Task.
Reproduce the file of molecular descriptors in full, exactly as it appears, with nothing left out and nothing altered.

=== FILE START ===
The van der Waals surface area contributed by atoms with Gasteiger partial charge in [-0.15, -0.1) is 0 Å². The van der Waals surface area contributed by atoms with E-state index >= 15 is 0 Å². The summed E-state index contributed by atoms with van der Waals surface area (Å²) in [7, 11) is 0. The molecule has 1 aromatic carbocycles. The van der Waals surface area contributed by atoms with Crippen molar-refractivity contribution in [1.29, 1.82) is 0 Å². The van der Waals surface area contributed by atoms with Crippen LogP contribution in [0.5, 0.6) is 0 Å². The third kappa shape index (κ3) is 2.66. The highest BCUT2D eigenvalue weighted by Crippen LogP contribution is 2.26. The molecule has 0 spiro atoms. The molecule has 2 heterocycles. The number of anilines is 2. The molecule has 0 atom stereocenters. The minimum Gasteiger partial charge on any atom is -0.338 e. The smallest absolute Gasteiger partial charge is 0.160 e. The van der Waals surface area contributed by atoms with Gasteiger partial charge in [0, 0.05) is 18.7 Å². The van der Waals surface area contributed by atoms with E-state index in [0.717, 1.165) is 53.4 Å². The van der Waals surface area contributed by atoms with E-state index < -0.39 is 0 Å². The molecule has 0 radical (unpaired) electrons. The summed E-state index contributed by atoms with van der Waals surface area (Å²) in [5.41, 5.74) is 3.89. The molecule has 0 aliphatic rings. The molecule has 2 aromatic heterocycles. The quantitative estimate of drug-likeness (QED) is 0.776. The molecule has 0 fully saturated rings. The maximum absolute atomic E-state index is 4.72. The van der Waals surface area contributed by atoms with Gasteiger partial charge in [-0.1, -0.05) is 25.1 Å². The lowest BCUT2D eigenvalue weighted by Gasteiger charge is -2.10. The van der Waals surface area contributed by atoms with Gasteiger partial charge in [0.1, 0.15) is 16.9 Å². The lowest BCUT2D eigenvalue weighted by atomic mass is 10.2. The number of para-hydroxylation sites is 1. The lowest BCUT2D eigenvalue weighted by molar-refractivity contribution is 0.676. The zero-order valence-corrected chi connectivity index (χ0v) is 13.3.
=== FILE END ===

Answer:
The van der Waals surface area contributed by atoms with Gasteiger partial charge in [-0.15, -0.1) is 0 Å². The van der Waals surface area contributed by atoms with E-state index >= 15 is 0 Å². The summed E-state index contributed by atoms with van der Waals surface area (Å²) in [7, 11) is 0. The molecule has 1 aromatic carbocycles. The van der Waals surface area contributed by atoms with Crippen molar-refractivity contribution in [1.29, 1.82) is 0 Å². The van der Waals surface area contributed by atoms with Crippen LogP contribution in [0.5, 0.6) is 0 Å². The third kappa shape index (κ3) is 2.66. The highest BCUT2D eigenvalue weighted by Crippen LogP contribution is 2.26. The molecule has 0 spiro atoms. The molecule has 2 heterocycles. The number of anilines is 2. The molecule has 0 atom stereocenters. The minimum Gasteiger partial charge on any atom is -0.338 e. The smallest absolute Gasteiger partial charge is 0.160 e. The van der Waals surface area contributed by atoms with Gasteiger partial charge in [0, 0.05) is 18.7 Å². The van der Waals surface area contributed by atoms with E-state index in [0.717, 1.165) is 53.4 Å². The van der Waals surface area contributed by atoms with E-state index < -0.39 is 0 Å². The molecule has 0 radical (unpaired) electrons. The summed E-state index contributed by atoms with van der Waals surface area (Å²) in [5.41, 5.74) is 3.89. The molecule has 0 aliphatic rings. The molecule has 2 aromatic heterocycles. The quantitative estimate of drug-likeness (QED) is 0.776. The molecule has 0 fully saturated rings. The maximum absolute atomic E-state index is 4.72. The van der Waals surface area contributed by atoms with Gasteiger partial charge in [-0.1, -0.05) is 25.1 Å². The lowest BCUT2D eigenvalue weighted by Gasteiger charge is -2.10. The van der Waals surface area contributed by atoms with Gasteiger partial charge in [0.1, 0.15) is 16.9 Å². The lowest BCUT2D eigenvalue weighted by atomic mass is 10.2. The number of para-hydroxylation sites is 1. The lowest BCUT2D eigenvalue weighted by molar-refractivity contribution is 0.676. The zero-order valence-corrected chi connectivity index (χ0v) is 13.3.